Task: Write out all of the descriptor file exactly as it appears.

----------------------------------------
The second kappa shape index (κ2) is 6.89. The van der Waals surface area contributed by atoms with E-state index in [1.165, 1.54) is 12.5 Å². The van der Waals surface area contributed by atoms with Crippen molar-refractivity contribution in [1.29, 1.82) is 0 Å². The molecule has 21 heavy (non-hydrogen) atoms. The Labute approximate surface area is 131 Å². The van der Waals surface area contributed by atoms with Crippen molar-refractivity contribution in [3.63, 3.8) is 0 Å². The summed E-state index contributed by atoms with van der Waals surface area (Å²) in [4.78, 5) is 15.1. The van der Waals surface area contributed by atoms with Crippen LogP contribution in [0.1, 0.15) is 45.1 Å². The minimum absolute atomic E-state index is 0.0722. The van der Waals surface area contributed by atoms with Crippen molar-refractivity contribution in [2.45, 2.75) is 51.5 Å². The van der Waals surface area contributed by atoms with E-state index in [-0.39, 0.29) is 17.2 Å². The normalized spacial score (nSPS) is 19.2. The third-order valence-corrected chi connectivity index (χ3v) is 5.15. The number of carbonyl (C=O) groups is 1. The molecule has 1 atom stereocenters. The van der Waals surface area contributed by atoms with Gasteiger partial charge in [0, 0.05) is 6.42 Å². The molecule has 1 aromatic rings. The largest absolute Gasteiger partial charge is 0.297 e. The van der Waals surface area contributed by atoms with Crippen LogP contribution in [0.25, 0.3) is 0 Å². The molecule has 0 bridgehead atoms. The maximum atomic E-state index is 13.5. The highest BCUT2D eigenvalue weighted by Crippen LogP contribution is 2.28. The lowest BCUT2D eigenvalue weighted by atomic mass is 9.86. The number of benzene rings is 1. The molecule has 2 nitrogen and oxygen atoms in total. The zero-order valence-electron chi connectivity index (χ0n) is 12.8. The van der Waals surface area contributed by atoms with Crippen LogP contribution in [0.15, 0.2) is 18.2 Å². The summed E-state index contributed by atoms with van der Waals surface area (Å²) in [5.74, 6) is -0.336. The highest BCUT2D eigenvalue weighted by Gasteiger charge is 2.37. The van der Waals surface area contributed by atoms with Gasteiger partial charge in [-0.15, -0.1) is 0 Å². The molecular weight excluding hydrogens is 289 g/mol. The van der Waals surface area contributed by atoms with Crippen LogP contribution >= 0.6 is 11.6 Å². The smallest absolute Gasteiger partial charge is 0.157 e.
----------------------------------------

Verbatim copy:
The second kappa shape index (κ2) is 6.89. The van der Waals surface area contributed by atoms with E-state index in [1.165, 1.54) is 12.5 Å². The van der Waals surface area contributed by atoms with Crippen molar-refractivity contribution in [1.29, 1.82) is 0 Å². The molecule has 21 heavy (non-hydrogen) atoms. The Labute approximate surface area is 131 Å². The van der Waals surface area contributed by atoms with Crippen molar-refractivity contribution in [3.63, 3.8) is 0 Å². The summed E-state index contributed by atoms with van der Waals surface area (Å²) in [4.78, 5) is 15.1. The van der Waals surface area contributed by atoms with Crippen LogP contribution in [0.1, 0.15) is 45.1 Å². The minimum absolute atomic E-state index is 0.0722. The van der Waals surface area contributed by atoms with Crippen molar-refractivity contribution in [2.45, 2.75) is 51.5 Å². The van der Waals surface area contributed by atoms with E-state index in [-0.39, 0.29) is 17.2 Å². The normalized spacial score (nSPS) is 19.2. The third-order valence-corrected chi connectivity index (χ3v) is 5.15. The number of carbonyl (C=O) groups is 1. The molecule has 1 atom stereocenters. The van der Waals surface area contributed by atoms with Gasteiger partial charge in [0, 0.05) is 6.42 Å². The molecule has 1 aromatic rings. The largest absolute Gasteiger partial charge is 0.297 e. The van der Waals surface area contributed by atoms with Crippen LogP contribution in [0.25, 0.3) is 0 Å². The molecule has 0 bridgehead atoms. The maximum atomic E-state index is 13.5. The highest BCUT2D eigenvalue weighted by Crippen LogP contribution is 2.28. The lowest BCUT2D eigenvalue weighted by atomic mass is 9.86. The number of benzene rings is 1. The molecule has 2 nitrogen and oxygen atoms in total. The zero-order valence-electron chi connectivity index (χ0n) is 12.8. The van der Waals surface area contributed by atoms with Crippen LogP contribution in [0.15, 0.2) is 18.2 Å². The summed E-state index contributed by atoms with van der Waals surface area (Å²) in [5.74, 6) is -0.336. The highest BCUT2D eigenvalue weighted by Gasteiger charge is 2.37. The van der Waals surface area contributed by atoms with Gasteiger partial charge in [-0.15, -0.1) is 0 Å². The molecular weight excluding hydrogens is 289 g/mol. The van der Waals surface area contributed by atoms with Crippen LogP contribution >= 0.6 is 11.6 Å². The smallest absolute Gasteiger partial charge is 0.157 e.